Incorrect.
Numerous factor influence the environmental lapse rate.
It exists even where no air is rising or has risen.
For a simple example, in Antarctica in Winter, under a dome of high pressure, the air is descending and warming, creating a certain lapse rate. The air also contains radiative gasses, causing it to cool, which obviously is a further influence.
Air descending on the lee side of a mountain range is heating from compression, and may also be warmed by contact with the ground surface, or cooled. Rain falling as verge may cool a part of the atmosphere, but not some other part below the point it has all evaporated.
Etc.

Ferdberple
Reply to  Willis Eschenbach
December 31, 2018 4:16 pm

like rhe atmosphere, a sterling engine has no net movement of gas, yet one side gets warm and the other gets cold.

What is important is the relative phase angle between the parcels of air moving up and down.

The phase angle allows you to determine which side of the engine gets hot and which gets hot.

Only if the phase angle is 180 degrees is the engine isothermal.

Reply to  Willis Eschenbach
December 31, 2018 5:24 pm

Not during the formation of the atmosphere. See my reply to Roy above

Don
Reply to  Willis Eschenbach
January 1, 2019 4:33 am

“For every parcel of air moving upwards and cooling, another equal parcel is moving downwards and warming … net result? No chance.”

This is at equilibrium in the heat engine that Ferdberple describes. So Willis is correct: there is no overall change. But that fact is not significant, neither for NZ theory nor for the radiative greenhouse theory.

Don132

commieBob
Reply to  Willis Eschenbach
January 1, 2019 7:31 am

Don January 1, 2019 at 4:33 am

Some folks think the greenhouse effect is due to adiabatic heating. As Roy points out, that’s bogus. My quibble is not that Roy was wrong, per se. It’s just that convection is almost never an adiabatic process. Energy is almost always added and lost.

Willis, on the other hand was wrong because, I think, he missed my point.

jodie cook
Reply to  Willis Eschenbach
January 1, 2019 7:45 am

” For every parcel of air moving upwards and cooling, another equal parcel is moving downwards and warming … net result?”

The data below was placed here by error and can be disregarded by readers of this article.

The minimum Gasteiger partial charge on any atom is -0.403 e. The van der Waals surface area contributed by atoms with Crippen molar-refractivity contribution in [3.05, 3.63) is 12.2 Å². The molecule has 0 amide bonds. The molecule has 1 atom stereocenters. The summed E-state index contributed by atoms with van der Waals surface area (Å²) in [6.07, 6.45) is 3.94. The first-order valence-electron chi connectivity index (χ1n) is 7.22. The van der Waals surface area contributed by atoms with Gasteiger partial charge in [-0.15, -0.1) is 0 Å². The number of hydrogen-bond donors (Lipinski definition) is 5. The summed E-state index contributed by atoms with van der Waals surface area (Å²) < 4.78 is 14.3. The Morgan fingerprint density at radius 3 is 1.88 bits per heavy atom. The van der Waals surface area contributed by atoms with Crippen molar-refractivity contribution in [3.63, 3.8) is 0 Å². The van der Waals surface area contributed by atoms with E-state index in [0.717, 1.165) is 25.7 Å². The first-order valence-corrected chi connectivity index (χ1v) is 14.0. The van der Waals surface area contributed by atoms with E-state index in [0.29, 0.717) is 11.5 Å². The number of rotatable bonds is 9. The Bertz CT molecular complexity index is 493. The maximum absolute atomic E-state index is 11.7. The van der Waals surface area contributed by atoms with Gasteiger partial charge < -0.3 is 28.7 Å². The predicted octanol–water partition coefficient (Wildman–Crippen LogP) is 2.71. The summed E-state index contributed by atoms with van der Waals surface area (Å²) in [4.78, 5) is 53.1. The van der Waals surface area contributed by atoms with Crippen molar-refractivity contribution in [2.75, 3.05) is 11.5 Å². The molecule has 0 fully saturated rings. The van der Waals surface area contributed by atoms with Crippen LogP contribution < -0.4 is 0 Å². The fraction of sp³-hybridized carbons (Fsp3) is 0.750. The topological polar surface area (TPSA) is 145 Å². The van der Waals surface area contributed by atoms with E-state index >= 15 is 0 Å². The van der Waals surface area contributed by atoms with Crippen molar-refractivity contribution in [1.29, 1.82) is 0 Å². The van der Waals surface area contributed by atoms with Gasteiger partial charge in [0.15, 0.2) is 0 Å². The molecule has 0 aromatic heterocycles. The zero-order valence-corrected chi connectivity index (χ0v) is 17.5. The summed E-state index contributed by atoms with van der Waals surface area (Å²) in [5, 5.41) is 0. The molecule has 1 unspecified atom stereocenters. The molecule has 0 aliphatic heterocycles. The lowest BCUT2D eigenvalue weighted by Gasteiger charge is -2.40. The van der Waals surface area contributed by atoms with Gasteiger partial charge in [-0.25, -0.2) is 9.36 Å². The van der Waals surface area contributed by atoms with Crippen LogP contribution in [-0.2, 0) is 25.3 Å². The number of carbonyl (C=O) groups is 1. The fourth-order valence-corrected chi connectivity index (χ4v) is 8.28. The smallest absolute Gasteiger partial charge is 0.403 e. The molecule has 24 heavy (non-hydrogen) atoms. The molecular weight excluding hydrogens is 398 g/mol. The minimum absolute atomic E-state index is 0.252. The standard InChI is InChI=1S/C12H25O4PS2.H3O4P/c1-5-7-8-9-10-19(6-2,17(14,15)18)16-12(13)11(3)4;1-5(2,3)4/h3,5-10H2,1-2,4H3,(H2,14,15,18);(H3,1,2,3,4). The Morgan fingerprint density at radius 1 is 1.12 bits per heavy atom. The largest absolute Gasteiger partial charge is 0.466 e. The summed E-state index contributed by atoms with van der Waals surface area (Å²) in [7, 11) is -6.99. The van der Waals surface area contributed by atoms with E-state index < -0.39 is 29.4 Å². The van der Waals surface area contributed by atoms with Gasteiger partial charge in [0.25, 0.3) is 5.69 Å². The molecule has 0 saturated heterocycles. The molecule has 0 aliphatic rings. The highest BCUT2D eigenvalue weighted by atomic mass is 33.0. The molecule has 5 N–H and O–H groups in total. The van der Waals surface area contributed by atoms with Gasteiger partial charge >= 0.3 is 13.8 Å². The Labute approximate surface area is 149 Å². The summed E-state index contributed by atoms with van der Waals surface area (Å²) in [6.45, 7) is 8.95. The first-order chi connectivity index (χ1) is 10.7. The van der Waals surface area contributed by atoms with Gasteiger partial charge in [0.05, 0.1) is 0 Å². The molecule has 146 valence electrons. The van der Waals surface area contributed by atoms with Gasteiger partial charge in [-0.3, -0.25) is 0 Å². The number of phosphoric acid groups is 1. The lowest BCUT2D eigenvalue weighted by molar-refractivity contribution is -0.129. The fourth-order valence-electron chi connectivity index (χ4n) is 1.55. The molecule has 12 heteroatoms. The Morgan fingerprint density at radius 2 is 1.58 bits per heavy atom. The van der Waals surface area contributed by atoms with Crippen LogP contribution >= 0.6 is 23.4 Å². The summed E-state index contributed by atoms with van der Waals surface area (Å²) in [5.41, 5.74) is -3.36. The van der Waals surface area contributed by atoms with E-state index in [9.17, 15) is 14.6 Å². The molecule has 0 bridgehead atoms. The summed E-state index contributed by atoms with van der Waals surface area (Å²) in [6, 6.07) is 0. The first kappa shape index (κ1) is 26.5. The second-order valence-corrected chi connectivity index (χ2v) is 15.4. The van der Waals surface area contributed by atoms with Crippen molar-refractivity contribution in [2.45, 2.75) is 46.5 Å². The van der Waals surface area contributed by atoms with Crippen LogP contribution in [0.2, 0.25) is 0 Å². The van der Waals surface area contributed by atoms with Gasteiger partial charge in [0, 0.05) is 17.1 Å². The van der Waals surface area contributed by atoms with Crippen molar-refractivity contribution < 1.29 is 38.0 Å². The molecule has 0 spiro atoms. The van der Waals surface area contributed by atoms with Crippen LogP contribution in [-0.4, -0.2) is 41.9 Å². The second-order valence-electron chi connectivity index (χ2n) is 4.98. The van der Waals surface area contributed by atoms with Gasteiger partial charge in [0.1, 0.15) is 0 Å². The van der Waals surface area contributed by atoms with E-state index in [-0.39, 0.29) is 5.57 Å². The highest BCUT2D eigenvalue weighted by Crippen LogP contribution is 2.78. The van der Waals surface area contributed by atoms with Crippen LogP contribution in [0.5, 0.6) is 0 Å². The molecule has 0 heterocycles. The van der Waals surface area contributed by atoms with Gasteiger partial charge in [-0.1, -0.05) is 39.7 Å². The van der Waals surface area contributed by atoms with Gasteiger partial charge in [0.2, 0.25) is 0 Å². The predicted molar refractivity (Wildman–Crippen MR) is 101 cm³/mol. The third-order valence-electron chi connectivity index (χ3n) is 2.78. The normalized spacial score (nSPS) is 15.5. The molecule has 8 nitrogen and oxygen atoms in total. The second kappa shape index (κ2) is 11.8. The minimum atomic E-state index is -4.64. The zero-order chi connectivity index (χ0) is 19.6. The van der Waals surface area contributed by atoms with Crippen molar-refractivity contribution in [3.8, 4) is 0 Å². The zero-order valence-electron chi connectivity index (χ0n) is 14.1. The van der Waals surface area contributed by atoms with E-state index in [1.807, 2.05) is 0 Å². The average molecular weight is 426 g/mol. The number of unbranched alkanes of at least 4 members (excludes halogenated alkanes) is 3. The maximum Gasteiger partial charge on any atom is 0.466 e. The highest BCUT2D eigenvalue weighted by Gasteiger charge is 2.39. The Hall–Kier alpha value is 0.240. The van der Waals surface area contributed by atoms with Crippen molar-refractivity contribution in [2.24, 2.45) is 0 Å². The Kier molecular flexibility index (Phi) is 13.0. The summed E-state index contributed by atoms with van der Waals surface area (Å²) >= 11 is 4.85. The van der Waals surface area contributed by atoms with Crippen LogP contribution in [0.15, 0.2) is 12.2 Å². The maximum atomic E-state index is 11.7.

Oh dear, someone’s never heard of/understood entropy!

Reply to  Roy Spencer
December 31, 2018 5:22 pm

Roy,
There is a net temperature change during the formation of an atmosphere suspended off the surface.
What do you think happens to the energy required to enable ongoing convective overturning?
If it were ever radiated to space then the atmosphere would fall back to the surface.

Bob Fernley-Jones
Reply to  Roy Spencer
December 31, 2018 8:24 pm

Roy,

“Basically, the proof starts with the simplified case of the average planetary temperature without an atmosphere, which can be calculated using a single equation… …The SB equation always results in a surface temperature that is too cold compared to surface temperatures when an atmosphere is present, and greenhouse theory is traditionally invoked to explain the difference.”

OK, now let’s substitute a totally non-GHG atmosphere (maybe pure nitrogen?) to 1 bar surface pressure.

Where is the surface from which the SB calculation is to be performed?

Is there no thermal conduction or convection and zero lapse rate?

Regards, just asking.

Bob Fernley-Jones
Reply to  Bob Fernley-Jones
December 31, 2018 9:44 pm

Roy,
I should add that I totally agree that there is a GHG effect but that there is a lot of other stuff going on that makes its net contribution very uncertain. I suspect that apparently big negative feedbacks such as evapotranspiration are not adequately studied while everyone hyperventilates over radiative effects.

I admire your work

Ulric Lyons
Reply to  Roy Spencer
January 1, 2019 6:18 pm

“But for the global atmosphere, any air sinking and compressing (and warming) is exactly matched by an equal amount of rising air at the same altitude that is doing the opposite.”

It may not rise and fall at the same latitude. Think Hadley Cell, it’s drier when it falls too.

Robert Holmes